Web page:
- Key reasons to camp include spending time with friends and family (43%), being active (33%) and blowing off steam (33%).
- 3-in-10 campers indicate that camping allows them to spend more time vacationing each year.
Younger campers are changing the camping landscape
The influx of younger campers is changing the camping landscape overall, from who is camping to how people are experiencing the outdoors.
- Millennials camp in the largest groups: 10.7, compared to 8.5 for Gen Xers and 7.9 for baby boomers.
- Camping is a family event, 51% have children up from 41% in 2014. Half of younger parents say their children are enthusiastic about camping.
- Younger campers are physically active and more likely to gravitate towards mountain biking, hiking, running and adventure sports.
- For the first time, fishing (44%) has been outranked by hiking (50%) as the most popular form of recreation.
- 70% of Gen Z teens want to stay at campgrounds with a lot of onsite activities. While fishing is in decline overall (-14% since 2014), it may experience a resurgence in the coming years as it is extremely popular among teen campers, with 8-in-10 stating that they go fishing while camping.
- Younger campers are much more diverse, contributing to an increasingly multicultural camping landscape. Of the 1MM U.S. households that started camping in 2016, 4-in-10 were either Hispanic (13%), African American (12%) or Asian American (14%).
- 30% of non-white millennial campers started camping in the past few years, compared to 15% of white millennials.
- There has been a large influx of Asian American campers over the past couple of years. The proportion of new Asian American campers is triple what would be expected from overall population figures. This increase is most prevalent among younger Asian American campers with 43% having started camping in the past couple of years.
Gen Z teens are highly enthusiastic about camping, and many see it as an opportunity to unplug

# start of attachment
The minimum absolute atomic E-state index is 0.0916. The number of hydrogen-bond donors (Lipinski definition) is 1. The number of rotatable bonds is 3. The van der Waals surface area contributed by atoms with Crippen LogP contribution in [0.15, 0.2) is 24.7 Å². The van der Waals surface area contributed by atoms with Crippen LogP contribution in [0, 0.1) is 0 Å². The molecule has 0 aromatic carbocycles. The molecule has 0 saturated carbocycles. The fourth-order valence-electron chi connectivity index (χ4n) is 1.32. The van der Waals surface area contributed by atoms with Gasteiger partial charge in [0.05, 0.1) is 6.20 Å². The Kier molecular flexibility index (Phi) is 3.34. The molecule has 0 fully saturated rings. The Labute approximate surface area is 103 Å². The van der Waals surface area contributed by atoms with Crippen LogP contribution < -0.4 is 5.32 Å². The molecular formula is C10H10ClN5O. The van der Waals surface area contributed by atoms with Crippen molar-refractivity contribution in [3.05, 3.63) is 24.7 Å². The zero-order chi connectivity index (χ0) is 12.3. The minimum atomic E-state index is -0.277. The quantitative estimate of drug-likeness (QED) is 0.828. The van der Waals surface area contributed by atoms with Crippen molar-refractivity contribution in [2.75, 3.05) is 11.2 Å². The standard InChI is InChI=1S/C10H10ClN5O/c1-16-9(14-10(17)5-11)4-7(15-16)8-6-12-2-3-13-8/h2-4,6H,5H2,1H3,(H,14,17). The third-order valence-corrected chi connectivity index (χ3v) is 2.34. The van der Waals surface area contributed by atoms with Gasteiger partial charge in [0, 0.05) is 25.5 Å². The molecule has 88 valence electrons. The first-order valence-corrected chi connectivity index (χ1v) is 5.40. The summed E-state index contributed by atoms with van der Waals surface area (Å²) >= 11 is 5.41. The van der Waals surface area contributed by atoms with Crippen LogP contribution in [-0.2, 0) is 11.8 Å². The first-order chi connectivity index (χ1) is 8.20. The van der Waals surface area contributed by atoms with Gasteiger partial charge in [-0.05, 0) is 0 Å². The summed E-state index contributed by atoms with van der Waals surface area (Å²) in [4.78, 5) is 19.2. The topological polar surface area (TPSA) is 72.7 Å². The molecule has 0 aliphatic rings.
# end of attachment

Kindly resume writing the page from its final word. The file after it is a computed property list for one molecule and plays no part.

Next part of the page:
- 81% of teen campers say it’s very important for people their age to spend time outdoors camping, fishing, hiking, kayaking, rock climbing, etc.
- 58% are very enthusiastic about camping, only 13% said they would rather go to an amusement park than go camping.
- 70% like to stay at campgrounds where there are a lot of activities. 6-in-10 teen campers say that they are more physically active than others in their peer group.
Campers are using technology to spend more time outdoors
- Technology is allowing a large bloc of campers (37%) to spend more time camping – since they can check in to work while away
- While nearly all U.S. campers bring some type of technology with them while camping, they are evenly split in their opinions regarding whether technology enhances or detracts from their camping experiences.
America’s Public Parks
- 3-in-10 U.S. campers say the National Park Service’s 100th anniversary in 2016 got them to visit a park they would not have otherwise visited. Millennials were the most likely to claim this (40%).
- One-third of U.S. campers say they feel more welcome at national parks than they did several years ago. Large blocs of Hispanic (45%) and African American (42%) campers say they feel more welcome when compared to the past.